While journalists and other media professionals often use FOIA requests to access data in their roles as watchdogs for the public, the majority of such requests come from citizens, organizations, businesses and others, according to local officials.
"We get more inquiries from nonjournalists," said Kim Lee, communications manager for the city of Newport News. "We get a fair share of requests from citizens."
"I'd say it's primarily from citizens," York County communications director Gail Whittaker said.
Off the 44 official FOIA requests James City County received in 2012, only three were from reporters, according to Jody Puckett, communications director for the county.
"Those numbers don't count the number of people just calling up and asking, 'Hey, can you get me this information?'" Puckett said.
"Citizens tend to be looking for specific information," Rhyne said. "Citizen use of FOIA is much more personal."
Jumping through hoops?
So, what do you need to do to request information?
"Sometimes there is the assumption that government won't provide people the information they want without a FOIA request," McGlennon said. "They leap to the FOIA when a simple request will do."
Lee believes citizens should not have to go through a formal process to ask for information.
"Most of the time, citizens don't understand they are making a FOIA request just by asking for information," she said. "They don't have to say the magic words."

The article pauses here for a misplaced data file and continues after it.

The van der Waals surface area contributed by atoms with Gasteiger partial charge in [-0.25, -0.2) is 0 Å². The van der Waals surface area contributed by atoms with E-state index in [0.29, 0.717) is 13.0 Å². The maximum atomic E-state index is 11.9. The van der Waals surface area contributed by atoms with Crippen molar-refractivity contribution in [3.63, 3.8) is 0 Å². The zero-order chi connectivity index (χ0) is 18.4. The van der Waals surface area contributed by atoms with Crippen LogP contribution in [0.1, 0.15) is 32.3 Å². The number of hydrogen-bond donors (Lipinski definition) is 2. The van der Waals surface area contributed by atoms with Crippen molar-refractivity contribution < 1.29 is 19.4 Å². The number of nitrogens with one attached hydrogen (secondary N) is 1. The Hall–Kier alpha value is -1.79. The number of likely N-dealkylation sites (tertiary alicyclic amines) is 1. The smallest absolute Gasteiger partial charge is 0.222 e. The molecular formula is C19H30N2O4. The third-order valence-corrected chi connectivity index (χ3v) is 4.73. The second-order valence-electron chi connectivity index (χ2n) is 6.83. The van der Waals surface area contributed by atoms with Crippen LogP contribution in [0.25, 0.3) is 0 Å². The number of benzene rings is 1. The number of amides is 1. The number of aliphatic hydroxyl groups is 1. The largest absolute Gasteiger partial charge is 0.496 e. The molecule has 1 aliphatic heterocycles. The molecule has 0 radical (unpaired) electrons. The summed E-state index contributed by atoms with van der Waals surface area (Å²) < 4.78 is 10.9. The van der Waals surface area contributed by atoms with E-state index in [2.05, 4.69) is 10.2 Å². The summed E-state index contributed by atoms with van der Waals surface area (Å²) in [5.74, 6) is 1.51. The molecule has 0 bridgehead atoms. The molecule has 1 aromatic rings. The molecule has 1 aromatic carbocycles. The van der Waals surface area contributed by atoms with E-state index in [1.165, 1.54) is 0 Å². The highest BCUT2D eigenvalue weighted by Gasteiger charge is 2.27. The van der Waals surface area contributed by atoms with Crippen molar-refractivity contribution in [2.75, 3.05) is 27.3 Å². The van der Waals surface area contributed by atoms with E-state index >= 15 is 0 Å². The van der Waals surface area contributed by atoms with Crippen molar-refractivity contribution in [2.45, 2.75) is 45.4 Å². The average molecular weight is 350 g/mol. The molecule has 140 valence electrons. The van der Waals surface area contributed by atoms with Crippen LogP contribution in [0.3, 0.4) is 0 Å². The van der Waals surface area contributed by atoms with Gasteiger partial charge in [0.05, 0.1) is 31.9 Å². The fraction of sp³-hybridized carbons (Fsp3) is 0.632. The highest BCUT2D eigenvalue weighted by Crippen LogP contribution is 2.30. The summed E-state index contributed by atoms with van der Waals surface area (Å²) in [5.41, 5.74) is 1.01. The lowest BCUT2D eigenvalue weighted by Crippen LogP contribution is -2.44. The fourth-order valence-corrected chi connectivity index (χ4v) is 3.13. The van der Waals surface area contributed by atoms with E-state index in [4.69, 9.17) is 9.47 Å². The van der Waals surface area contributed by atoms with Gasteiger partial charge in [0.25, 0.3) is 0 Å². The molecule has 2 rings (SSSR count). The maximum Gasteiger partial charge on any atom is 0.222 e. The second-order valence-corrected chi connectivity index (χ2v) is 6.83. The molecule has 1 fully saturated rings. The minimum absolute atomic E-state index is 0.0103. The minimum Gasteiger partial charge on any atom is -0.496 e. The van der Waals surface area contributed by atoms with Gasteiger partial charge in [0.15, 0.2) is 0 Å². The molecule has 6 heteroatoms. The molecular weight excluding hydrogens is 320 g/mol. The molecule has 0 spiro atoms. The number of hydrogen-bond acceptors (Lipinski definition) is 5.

Citizens are not required to explain why they want the information, nor can a government employee ask a citizen for reasons.
But McGlennon and others note government staff members can make the process vexing. And employees unsure of whether they can release information can be reticent to do so, erring on the side of discretion. Rhyne said they also worry about making mistakes.
Haw said she often was frustrated when asking for public records from her community's school division.
"You get information, but it's not exactly what you want," she said.
McGlennon said some localities and agencies do make citizens "jump through more hoops" or follow specific procedures when requesting information. That is counter to the spirit of the law.
Political science professor Quentin Kidd, who also directs the Wason Center for Public Policy at Christopher Newport University, agrees. "If as a citizen I ask for something, it has to be treated as a FOIA request, and that is at any level of government. … There is very little information that is restricted in the law."
Tips for asking for public information
•Virginia citizens may request a wide range of information from state and local governments, agencies, departments and school divisions. Any request for information should be treated as a FOIA request, but citizens can make their requests formally, invoking the law, either via phone call or email or letter.
•It helps to be as specific as possible. Know what you want.
•Agencies must respond to a FOIA request within five working days. If the agency cannot comply with the request in that time, it can extend the deadline by seven working days, but must notify you of that action within the five-day response time.
•State and local governments can charge fees for finding and compiling the information, and for computer time and copying.
•For more information, visit the Virginia Coalition for Open Government website: http://www.opengovva.org/Copyright © 2015, The Baltimore Sun